D-Day Darlings Keep the Magic Alive

The D-Day Darlings. Photo: Roland Turner - CC BY-SA 2.0

The D-Day Darlings were formed ten years ago by Katie Ashbury and have been immensely successful performing at numerous military events, including The Legion’s Festival of Remembrance at Royal Hospital Chelsea.  They also performed on the Normandy Beaches for over 250 veterans.

The group began as a duo and later expanded to a trio and then leaped in size to include six other members, and made a huge impact on Britain’s Got Talent after their performance on the popular show netted them a standing ovation.

The group’s specialty is performing songs from the end of the Second World War, and they raise funds for The Royal British Legion.  To date, they have raised over $53,000.  The Darlings are happy to support the Legion, which they call the original veteran’s charity.  They wanted to create a show to commemorate the wars, honor and remember the fallen heroes, and celebrate the veterans who fought and continue to fight for us and carry that spirit forward into the next generation.

“They are just so thankful and proud of us. It’s unbelievable what this music does to them, you can see it on their faces. Some of the songs, like ‘The White Cliffs of Dover’ or ‘We’ll Meet again’ got them through the dark days, and it takes them back to a time that we can’t begin to understand,” Ashbury said.

The D-Day Darlings during VE Day 70th Anniversary celebrations in Birmingham. Photo: Roland Turner – CC BY-SA 2.0
The D-Day Darlings during VE Day 70th Anniversary celebrations in Birmingham. Photo: Roland Turner – CC BY-SA 2.0

Ashbury continued to highlight the number of stories she’s heard, saying that she could easily write a book from everything she’s been told.  She receives hundreds of e-mails from veterans and from the families of veterans offering gratitude and praise for what they do.  But it’s come easy for Ashbury and her other D-Day Darlings because of their personal, special connection to both the First and Second World War.

They each learned a lot more about their heritage and family histories through research required for the role.  For example, Ashbury’s step-grandfather served in the RAF as a flight navigator in a Lancaster bomber, and her grandfather-in-law served in the British Army.  Another member of the group, Emily Louise Brown, has an aunt who is presently serving as a flight sergeant in the RAF.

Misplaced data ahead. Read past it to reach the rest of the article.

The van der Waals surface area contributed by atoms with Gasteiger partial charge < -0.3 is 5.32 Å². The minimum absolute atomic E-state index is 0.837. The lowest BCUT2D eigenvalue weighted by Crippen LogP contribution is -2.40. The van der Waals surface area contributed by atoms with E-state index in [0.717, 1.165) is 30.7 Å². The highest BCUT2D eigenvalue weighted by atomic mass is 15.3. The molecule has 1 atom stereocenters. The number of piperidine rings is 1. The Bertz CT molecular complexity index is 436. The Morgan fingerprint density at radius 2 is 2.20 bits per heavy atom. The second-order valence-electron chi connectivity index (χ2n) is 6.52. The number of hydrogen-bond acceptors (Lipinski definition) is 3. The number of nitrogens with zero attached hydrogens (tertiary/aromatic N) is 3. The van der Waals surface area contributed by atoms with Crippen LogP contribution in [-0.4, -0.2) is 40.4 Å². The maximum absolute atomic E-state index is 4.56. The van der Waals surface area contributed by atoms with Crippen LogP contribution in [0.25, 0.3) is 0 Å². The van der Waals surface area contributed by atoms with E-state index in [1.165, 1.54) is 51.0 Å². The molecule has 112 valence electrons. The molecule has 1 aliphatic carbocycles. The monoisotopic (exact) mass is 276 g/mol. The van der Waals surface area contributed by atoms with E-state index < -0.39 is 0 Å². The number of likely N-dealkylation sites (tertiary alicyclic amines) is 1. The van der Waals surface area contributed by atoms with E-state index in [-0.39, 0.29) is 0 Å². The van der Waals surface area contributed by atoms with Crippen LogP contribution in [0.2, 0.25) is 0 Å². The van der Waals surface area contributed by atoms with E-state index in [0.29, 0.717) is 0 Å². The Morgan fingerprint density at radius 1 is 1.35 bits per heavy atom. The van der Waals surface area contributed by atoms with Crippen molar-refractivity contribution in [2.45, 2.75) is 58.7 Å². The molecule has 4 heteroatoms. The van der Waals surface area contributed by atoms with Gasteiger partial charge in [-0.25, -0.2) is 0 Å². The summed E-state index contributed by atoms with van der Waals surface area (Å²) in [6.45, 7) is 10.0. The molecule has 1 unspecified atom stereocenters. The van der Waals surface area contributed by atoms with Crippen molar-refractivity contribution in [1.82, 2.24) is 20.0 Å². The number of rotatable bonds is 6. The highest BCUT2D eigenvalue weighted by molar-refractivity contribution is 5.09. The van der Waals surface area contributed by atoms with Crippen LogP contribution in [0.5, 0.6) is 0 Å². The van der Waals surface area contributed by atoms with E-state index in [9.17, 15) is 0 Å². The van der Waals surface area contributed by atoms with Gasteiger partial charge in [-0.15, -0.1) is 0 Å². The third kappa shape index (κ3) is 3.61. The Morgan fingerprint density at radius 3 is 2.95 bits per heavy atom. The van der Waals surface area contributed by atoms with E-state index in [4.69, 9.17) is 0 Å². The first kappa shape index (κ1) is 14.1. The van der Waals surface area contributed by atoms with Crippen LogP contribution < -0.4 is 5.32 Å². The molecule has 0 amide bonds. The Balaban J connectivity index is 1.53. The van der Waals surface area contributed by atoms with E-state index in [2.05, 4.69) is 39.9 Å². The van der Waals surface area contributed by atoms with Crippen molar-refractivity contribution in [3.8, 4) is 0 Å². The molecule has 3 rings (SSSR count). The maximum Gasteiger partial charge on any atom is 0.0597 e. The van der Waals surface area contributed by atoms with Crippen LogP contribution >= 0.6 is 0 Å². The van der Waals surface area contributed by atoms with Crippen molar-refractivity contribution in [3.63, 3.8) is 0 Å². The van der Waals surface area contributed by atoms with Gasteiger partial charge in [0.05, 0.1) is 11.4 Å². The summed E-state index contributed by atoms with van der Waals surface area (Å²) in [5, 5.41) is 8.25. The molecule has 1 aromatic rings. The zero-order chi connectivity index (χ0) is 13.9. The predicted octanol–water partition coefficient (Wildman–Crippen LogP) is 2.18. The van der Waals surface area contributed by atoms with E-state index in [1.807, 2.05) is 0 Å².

The D-Day Darlings during VE Day 70th Anniversary celebrations in Birmingham. Photo: Roland Turner – CC BY-SA 2.0
The D-Day Darlings during VE Day 70th Anniversary celebrations in Birmingham. Photo: Roland Turner – CC BY-SA 2.0

The D-Day Darlings performance usually features a backdrop of original 1940s film footage, but on Britain’s Got Talent, the backdrop to their performance included their own family members.  Their inspiration comes from many sources, but none are more prominent than Dame Vera Lynn.  Dubbed “The Forces’ Sweetheart”, she endorses the good work done by the group and shares their passion for empowering a new generation of women.

Lynn sings at a munitions factory in 1941.
Lynn sings at a munitions factory in 1941.

Vera Lynn’s position in history was cemented by the fact that she kept up morale in the wars, giving up her voice and talent as the soundtrack for the lives of the soldiers serving in WWII, which is why the D-Day Darlings believe it is so important for them to keep her music alive.  And it sounds like they’re doing a wonderful job.  The audiences have been really receptive, learning all the words and following along with the routines.  Women and girls even show up with their hair in victory rolls.

During the semi-finals of Britain’s Got Talent, the D-Day Darlings received a standing ovation after playing a medley of ‘Rule Britannia’ and ‘Land of Hope and Glory’.  Ashbury says it is the biggest moment of their lives, and as always they would like to dedicate their performances to the heroes who served and fought and died for their country and never made it home.

Next up for the D-Day Darlings is the construction of a junior group to carry the flag and keep the memories and spirit of wartime music alive for the edification and enjoyment of the next generation.

Ian Harvey

Ian Harvey is one of the authors writing for WAR HISTORY ONLINE